We once concluded with the outpouring of our heart to an electric audience of attentive Bible lovers. After the lesson, one seemingly apprehensive, but convicted believer, stood up and valiantly said, “I want to be baptized right now!”

So after initial preparations for the event, both of us proceeded down into the water.   There was a sense of nervous apprehension in the willing subject who had declared his intentions to follow Jesus.   He was quite nervous with his first step into the water. As the subject was in the process of being laid back into the water in order to be immersed, arms and legs went flinging everywhere. Hands and feet grabbed after everything that was above water.   He was hydrophobic (terrified of water). After some reassuring persuasion, the self-confessed hydrophobic believer fought against his fears.   Nevertheless, we almost both went down into the water, he wide-eyed and struggling, and me not seeking to be rebaptized. What was so encouraging was that he overcame his fear of water in order to follow Jesus into the Jordan River.   He had not informed us before of his phobia. However, regardless of his phobia of water, he was determined to be baptized as Jesus had commanded.   After the experience, no one in the attentive audience let him pass without hugs and encouragement for his courage to overcome his fear of water in order to obey the gospel.

It is unfortunate today that there are thousands of “believers” who claim to be followers (disciples) of Jesus, but they do not have the courage to overcome their hydrophobia. They claim to be followers of Jesus, but they will not follow Him to Aenon where there was much water into which they would be immersed after the example of Jesus (John 3:23). They will not follow Jesus by obedience to His instructions to be baptized in order to be saved (Mark 16:16). And thus, they are not willing to be “of Christ” by baptism into His name (1 Corinthians 1:12,13).

Paul said, “Be imitators of me even as I also am of Christ” (1 Corinthians 11:1).   But there are hydrophobics today who will not follow Paul to the grave of water as he imitated Christ by following Him (Acts 22:16). Some hydrophobics today are so afraid of the water that they would never even “follow the crowd” of those who followed Peter’s instructions on the day of Pentecost to be “baptized for remission of sins’” (Acts 2:38). A crowd of about 3,000 men and women followed Peter’s instructions on that day to be immersed for the remission of their sins (Acts 2:41).   They followed his instructions right into and out of the water in obedience to the death, burial and resurrection of Jesus (See Romans 6:3-6). We are sure there are some who could not say as the Ethiopian eunuch, “See, here is water! What hinders me from being baptized?” (Acts 8:36). Instead, some religious hydrophobics would say, “See, here is water! Get me out of here!”

Too many seem to forget that when a pagan idolater responded to what a Christian believed in the first century, he was not initially told to either repent or confess that Jesus was the Christ and Son of Christ. He was not initially informed about baptism. Pagan unbelievers were initially told what Paul said to the idolatrous Philippian jailer, “Believe on the Lord Jesus Christ and you and your household will be saved.” (Acts 16:31). Idolatrous unbelievers had to first believe that Jesus was the Son of God, and then they were taught the rest of the story. Paul and Silas continued with the rest of the story to the Philippian jailor by speaking to him “the word of the Lord.” (Acts 16:32). And the result? “And immediately he [the jailor] was baptized, he and all his household.” (Acts 16:33). One must first believe in Jesus, and then obedience to the rest of the story will follow. And the rest of the story involves repentance and washing away of sins in the waters of baptism.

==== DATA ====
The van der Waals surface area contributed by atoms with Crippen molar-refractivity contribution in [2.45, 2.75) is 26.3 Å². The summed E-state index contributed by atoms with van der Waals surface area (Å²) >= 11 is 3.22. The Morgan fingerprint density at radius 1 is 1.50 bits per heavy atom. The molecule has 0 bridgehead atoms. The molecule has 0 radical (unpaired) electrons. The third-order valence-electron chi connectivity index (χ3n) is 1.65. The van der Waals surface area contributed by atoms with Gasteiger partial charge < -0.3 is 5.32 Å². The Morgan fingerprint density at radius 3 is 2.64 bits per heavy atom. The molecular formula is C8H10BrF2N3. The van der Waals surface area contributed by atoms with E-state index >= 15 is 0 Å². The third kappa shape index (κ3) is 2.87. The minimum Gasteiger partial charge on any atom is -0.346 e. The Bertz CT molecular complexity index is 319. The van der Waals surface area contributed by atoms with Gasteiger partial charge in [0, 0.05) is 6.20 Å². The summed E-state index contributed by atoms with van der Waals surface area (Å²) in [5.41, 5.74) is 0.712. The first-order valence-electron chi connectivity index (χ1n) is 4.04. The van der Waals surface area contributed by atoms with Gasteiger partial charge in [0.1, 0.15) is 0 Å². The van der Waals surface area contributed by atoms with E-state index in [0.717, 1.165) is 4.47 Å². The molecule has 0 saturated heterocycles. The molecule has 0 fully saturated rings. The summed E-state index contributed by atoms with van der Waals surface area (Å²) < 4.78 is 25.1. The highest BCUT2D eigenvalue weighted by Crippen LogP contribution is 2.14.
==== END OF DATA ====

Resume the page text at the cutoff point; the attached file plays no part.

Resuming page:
The entire gospel according to John was written that the idolatrous unbelievers to whom John wrote “might believe that Jesus is the Christ, the Son of God, and that believing” they might have life through His name (John 20:31). In his book, John was not writing to believers.   He was writing to idolatrous unbelievers who knew nothing or little about the life and ministry of Jesus, especially the fact that Jesus was the Word (John 1:1-14), the Son of God who came down out of heaven for the salvation of man (John 3:13).   Idolatrous unbelievers must first, as the eunuch and idolatrous jailor, believe that Jesus is the Christ and Son of God. After belief, that which was necessary to be born again would come (John 3:3-5).

It is highly unfortunate that so many throughout the religious world have twisted the gospel of John out of John’s purpose for which he wrote the book. His message, that was only to be the beginning of the message of the gospel, has been made the conclusion. We must not forget, however, that belief is only the beginning of one’s journey to do all that God requires of each individual in order to be saved. If one stops at the beginning, then no obedient repentance will occur (Luke 13:3). There will be no confession that Jesus is the Christ and Son of God (Romans 10:9).   There will be no baptism into Christ (Galatians 3:26-29).